Économie

Will AT & T’s call to drop Huawei’s end phone maker’s US hopes?

Will AT & T’s call to drop Huawei’s end phone maker’s US
 hopes?

AT The consumer electronics show in Las Vegas last week, one piece of news especially for Chinese phone-maker Huawei . Despite months of preparation, the giant US mobile carrier AT & T announced last Monday that it was pulling out of a deal to sell Huawei’s smartphones.
The decision was taken by the American Federal Communications Commission (FCC) – who said they had written to the Federal Communications Commission (FCC) – which must approve of the sale of phones and other devices in the US – saying they had “long Chinese spy in general, and Huawei’s role in that espionage in particular “. Richard Yu, chief executive of Huawei ‘s consumer division, was forced to go with the motions of introducing new spending and spending $ 100m.
For Huawei, it’s a wearily familiar story. Although it’s $ 75bn annual revenue, it’s still a lot more expensive than ever before. In US politicians’ eyes, the fact is that Ren Zhengfei was once a Red Army officer is a stain that can not be washed away. Australia, too, has banned it from providing network equipment.
Goal Huawei is not alone. Earlier this month, the Committee on Foreign Investment in the United States (CFIUS) , which can block overseas acquisitions, stopped Chinese firm Ant Financial’s $ 1.2bn purchase of US money transfer business Moneygram. CFIUS was not convinced that US citizens’ data would be safe.
Last autumn, the US Department of Homeland Security told government departments to stop using Kaspersky Lab , the Moscow-based company which provides antivirus and cyber-security products, on the basis it was “concerned about the links between certain Kaspersky officials and Russian intelligence and other government agencies”. China is ripping the US off, but then retreated from any action.
Whether the US would seek a quid pro quo – where Huawei might be allowed Google, Facebook and Twitter can sell their services (via advertising and social networks) china – is unclear.
The tenor of the shares, though, seems more protectionist than bid-opening. Ben Thompson, who runs the Stratechery technology analysis newsletter , thinks that the Chinese-American tensions are “the first salvo of what is likely to be one of the biggest stories in tech in 2018”.
Last week’s rejection by AT & T really matters to Huawei, because it could drastically curtail its future. It is already US telecom equipment in the US following a report from the US intelligence committee (HIC), and had multiple takeovers blocked. But it was hoped that the 2012 report did not block.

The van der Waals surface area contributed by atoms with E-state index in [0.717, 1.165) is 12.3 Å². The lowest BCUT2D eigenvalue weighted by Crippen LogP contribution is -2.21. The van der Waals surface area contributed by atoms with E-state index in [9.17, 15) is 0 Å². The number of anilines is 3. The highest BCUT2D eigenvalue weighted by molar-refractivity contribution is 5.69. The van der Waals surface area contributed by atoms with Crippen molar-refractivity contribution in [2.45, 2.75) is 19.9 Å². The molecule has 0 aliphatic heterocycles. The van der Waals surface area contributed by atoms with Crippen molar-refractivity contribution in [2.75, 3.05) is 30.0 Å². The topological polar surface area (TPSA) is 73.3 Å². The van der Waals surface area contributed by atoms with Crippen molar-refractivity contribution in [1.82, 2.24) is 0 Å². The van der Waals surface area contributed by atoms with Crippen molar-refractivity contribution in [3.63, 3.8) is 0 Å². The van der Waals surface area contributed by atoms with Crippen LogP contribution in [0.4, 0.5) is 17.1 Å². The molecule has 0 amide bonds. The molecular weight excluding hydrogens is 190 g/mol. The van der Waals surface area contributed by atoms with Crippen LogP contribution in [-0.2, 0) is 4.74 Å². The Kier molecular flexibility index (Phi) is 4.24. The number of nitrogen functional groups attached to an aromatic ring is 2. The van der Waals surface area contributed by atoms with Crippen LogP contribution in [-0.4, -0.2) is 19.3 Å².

Though it is the world’s third-biggest smartphone maker and the biggest in China, the world’s biggest market, it’s all about saturation: everyone who wants one has one.
But the US, the world’s second-biggest market, has been effectively untapped; selling through AT & T, the carrier that originally offered the iPhone in 2007, could have kickstarted a new era and fulfilled Huawei’s ambitions to overtake both Apple and Samsung. Instead, it reaffirmed that the old rules remain in place. Non-carrier sales in the US are less than 10% of the overall 170m a year total, which is part of the reason why Apple and Samsung have 70% of the market: they are sold by all the carriers.
The frustration for Huawei may be amplified by the UK. When it comes to Huawei, what does it mean to China, which would allow China to carry out remote spying, or even shut down systems, in November 2010 set up an office called “The Cell” with oversight from GCHQ where devices and software could be examined in minute detail for any flaws. So far, that has salved concerns.
Meanwhile, itHuawei is the second-biggest smartphone supplier in Europe, including Finland, Italy and Spain, where its lower-cost models are seen as better value than Samsung’s.
The company is not giving up, though. In a statement after the AT & T decision, Huawei said: “While the Huawei Mate 10 will not be sold by US carriers, we will be committed to this market now and in the future. US customers need a better choice, as a leader in technology and innovation, Huawei is prepared to fill this need. ”
Yu addressed the topic directly to that frustrating Mate 10 launch. Standing in front of a slide reads “Something I Want to Share,” he told the audience that it has gone down in numbers worldwide, with more than 70 million customers. Yu has previously stated his ambition to overtake Apple and Samsung to become No 1.
He will have to hope that the next six years will see Huawei overcome the political obstacles as it overcame technical hurdles. But five years on the HIC report, it’s clear they are not going away.
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